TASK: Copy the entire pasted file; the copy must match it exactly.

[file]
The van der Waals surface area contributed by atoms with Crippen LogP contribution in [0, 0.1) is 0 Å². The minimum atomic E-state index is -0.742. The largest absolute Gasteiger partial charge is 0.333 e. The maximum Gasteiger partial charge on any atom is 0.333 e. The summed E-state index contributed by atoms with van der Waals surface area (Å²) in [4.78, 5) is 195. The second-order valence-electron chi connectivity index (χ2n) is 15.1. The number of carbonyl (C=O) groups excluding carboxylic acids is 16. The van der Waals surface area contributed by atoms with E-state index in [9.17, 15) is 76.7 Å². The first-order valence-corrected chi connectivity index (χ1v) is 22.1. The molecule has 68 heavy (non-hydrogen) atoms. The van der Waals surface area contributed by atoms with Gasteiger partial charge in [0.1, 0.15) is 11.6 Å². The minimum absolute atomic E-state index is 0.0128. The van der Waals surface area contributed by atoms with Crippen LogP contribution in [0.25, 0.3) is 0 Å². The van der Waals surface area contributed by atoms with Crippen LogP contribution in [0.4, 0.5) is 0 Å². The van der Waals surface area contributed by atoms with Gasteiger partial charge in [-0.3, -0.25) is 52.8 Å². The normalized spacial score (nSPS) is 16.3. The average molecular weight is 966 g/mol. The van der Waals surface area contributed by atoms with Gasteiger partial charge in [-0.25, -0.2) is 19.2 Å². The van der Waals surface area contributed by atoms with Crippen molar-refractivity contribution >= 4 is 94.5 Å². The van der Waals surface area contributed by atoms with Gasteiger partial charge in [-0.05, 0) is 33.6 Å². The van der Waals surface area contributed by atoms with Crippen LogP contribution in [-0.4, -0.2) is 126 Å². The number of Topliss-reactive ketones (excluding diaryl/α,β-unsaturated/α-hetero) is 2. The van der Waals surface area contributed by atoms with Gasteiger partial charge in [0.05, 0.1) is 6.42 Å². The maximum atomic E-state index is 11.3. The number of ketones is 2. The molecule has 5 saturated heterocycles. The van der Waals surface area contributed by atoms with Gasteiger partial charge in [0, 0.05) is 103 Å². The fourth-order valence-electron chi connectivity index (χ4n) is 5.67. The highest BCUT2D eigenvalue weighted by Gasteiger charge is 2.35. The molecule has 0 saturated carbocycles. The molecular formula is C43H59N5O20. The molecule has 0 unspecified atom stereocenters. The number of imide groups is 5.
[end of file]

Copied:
The van der Waals surface area contributed by atoms with Crippen LogP contribution in [0, 0.1) is 0 Å². The minimum atomic E-state index is -0.742. The largest absolute Gasteiger partial charge is 0.333 e. The maximum Gasteiger partial charge on any atom is 0.333 e. The summed E-state index contributed by atoms with van der Waals surface area (Å²) in [4.78, 5) is 195. The second-order valence-electron chi connectivity index (χ2n) is 15.1. The number of carbonyl (C=O) groups excluding carboxylic acids is 16. The van der Waals surface area contributed by atoms with E-state index in [9.17, 15) is 76.7 Å². The first-order valence-corrected chi connectivity index (χ1v) is 22.1. The molecule has 68 heavy (non-hydrogen) atoms. The van der Waals surface area contributed by atoms with Gasteiger partial charge in [0.1, 0.15) is 11.6 Å². The minimum absolute atomic E-state index is 0.0128. The van der Waals surface area contributed by atoms with Crippen LogP contribution in [0.25, 0.3) is 0 Å². The van der Waals surface area contributed by atoms with Crippen LogP contribution in [0.4, 0.5) is 0 Å². The van der Waals surface area contributed by atoms with Gasteiger partial charge in [-0.3, -0.25) is 52.8 Å². The normalized spacial score (nSPS) is 16.3. The average molecular weight is 966 g/mol. The van der Waals surface area contributed by atoms with Gasteiger partial charge in [-0.25, -0.2) is 19.2 Å². The van der Waals surface area contributed by atoms with Crippen molar-refractivity contribution >= 4 is 94.5 Å². The van der Waals surface area contributed by atoms with Gasteiger partial charge in [-0.05, 0) is 33.6 Å². The van der Waals surface area contributed by atoms with Crippen LogP contribution in [-0.4, -0.2) is 126 Å². The number of Topliss-reactive ketones (excluding diaryl/α,β-unsaturated/α-hetero) is 2. The van der Waals surface area contributed by atoms with Gasteiger partial charge in [0.05, 0.1) is 6.42 Å². The maximum atomic E-state index is 11.3. The number of ketones is 2. The molecule has 5 saturated heterocycles. The van der Waals surface area contributed by atoms with Gasteiger partial charge in [0, 0.05) is 103 Å². The fourth-order valence-electron chi connectivity index (χ4n) is 5.67. The highest BCUT2D eigenvalue weighted by Gasteiger charge is 2.35. The molecule has 0 saturated carbocycles. The molecular formula is C43H59N5O20. The molecule has 0 unspecified atom stereocenters. The number of imide groups is 5.